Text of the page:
# RPZ Assignment: Bayesian Decision Making¶

**Detailed BRUTE upload instructions at the end of this notebook.**

## Introduction¶

In this lab we will implement an OCR system. For simplicity we assume the texts contain only two letters, A and C, and that the letters are already well segmented into 10x10 pixel image chips. We also assume, that the relative frequency of occurrence of A and C in the text is given. We will extract a simple feature from each image chip and use it in a Bayesian decision framework to partition the image set into A's and C's. We will consider two cases: (1) the measurements are discrete, and (2) the measurements are continuous.

In the **discrete probabilities** case, we will find the optimal strategy, compute its Bayesian risk, experiment with the loss function and classify independent data samples by applying the theory from the lecture slides directly.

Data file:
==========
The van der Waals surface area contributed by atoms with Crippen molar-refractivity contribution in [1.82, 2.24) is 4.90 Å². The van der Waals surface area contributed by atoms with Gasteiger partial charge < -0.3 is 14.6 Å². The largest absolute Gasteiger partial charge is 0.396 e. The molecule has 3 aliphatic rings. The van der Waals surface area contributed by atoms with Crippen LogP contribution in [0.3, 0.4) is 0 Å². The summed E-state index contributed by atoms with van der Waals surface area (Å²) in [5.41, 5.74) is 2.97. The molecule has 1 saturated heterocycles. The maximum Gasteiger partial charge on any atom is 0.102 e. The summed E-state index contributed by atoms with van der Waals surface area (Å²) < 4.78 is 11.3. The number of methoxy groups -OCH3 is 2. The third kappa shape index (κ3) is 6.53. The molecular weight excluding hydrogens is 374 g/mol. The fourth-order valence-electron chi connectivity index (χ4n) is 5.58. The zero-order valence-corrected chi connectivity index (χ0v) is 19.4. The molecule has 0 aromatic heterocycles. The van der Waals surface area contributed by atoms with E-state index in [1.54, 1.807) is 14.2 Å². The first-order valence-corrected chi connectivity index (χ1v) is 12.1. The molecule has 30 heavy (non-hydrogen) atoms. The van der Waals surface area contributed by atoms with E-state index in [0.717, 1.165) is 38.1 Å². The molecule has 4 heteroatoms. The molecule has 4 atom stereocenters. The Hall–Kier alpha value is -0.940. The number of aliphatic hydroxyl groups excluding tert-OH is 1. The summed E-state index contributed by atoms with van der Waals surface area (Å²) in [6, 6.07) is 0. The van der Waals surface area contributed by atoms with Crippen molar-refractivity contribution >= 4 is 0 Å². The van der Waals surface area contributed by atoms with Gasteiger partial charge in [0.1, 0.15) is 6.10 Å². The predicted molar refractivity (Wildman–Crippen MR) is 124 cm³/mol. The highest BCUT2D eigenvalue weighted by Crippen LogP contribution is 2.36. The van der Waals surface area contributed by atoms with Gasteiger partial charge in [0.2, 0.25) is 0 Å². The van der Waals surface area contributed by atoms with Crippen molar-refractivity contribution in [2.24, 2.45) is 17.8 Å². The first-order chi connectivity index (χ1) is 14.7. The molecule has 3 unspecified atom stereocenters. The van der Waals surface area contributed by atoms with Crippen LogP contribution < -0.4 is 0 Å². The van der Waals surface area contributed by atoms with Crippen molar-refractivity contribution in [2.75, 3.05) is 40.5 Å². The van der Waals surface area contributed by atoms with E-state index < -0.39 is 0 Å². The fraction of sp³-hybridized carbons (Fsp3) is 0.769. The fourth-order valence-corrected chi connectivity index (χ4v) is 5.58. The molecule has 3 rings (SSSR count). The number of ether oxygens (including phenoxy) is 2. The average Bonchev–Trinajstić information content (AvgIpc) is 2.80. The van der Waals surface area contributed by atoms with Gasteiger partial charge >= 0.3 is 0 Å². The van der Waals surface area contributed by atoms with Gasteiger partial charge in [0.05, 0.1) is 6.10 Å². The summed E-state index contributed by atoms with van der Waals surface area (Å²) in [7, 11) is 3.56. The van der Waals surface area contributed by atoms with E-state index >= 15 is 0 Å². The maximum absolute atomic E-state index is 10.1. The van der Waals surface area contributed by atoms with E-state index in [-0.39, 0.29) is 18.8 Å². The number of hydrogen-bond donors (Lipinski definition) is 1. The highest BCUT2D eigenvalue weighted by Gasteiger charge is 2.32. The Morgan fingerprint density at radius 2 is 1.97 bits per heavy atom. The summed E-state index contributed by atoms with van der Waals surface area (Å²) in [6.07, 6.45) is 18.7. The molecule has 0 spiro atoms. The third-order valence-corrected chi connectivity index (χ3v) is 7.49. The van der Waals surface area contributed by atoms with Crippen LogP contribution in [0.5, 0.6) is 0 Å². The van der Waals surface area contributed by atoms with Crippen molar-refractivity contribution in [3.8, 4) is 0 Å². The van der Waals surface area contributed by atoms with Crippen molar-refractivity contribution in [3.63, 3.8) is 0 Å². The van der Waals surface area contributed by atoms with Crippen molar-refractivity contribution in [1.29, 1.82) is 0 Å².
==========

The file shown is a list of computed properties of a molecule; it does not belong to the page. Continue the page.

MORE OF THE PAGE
In the **continuous measurements** case, an assumption is made that the extracted feature for each letter class (A, C) is generated by a normal distribution. The 'zero-one' loss will be used to estimate risk, which simplifies the decision strategy.

```
%load_ext autoreload
%autoreload 2
from bayes import *
import scipy.io
import numpy as np
import numpy.testing as testing
import matplotlib.pyplot as plt
import matplotlib.patches as patches
from PIL import Image
%matplotlib inline
```

## Load the data¶

We will use the following data in both the discrete and continuous cases.

```
data = np.load("data_33rpz_bayes.npz", allow_pickle=True)
alphabet = data["alphabet"]
images_test = data["images_test"]
labels_test = data["labels_test"]
```

The above snippet loads the data in the following variables:

variable | description |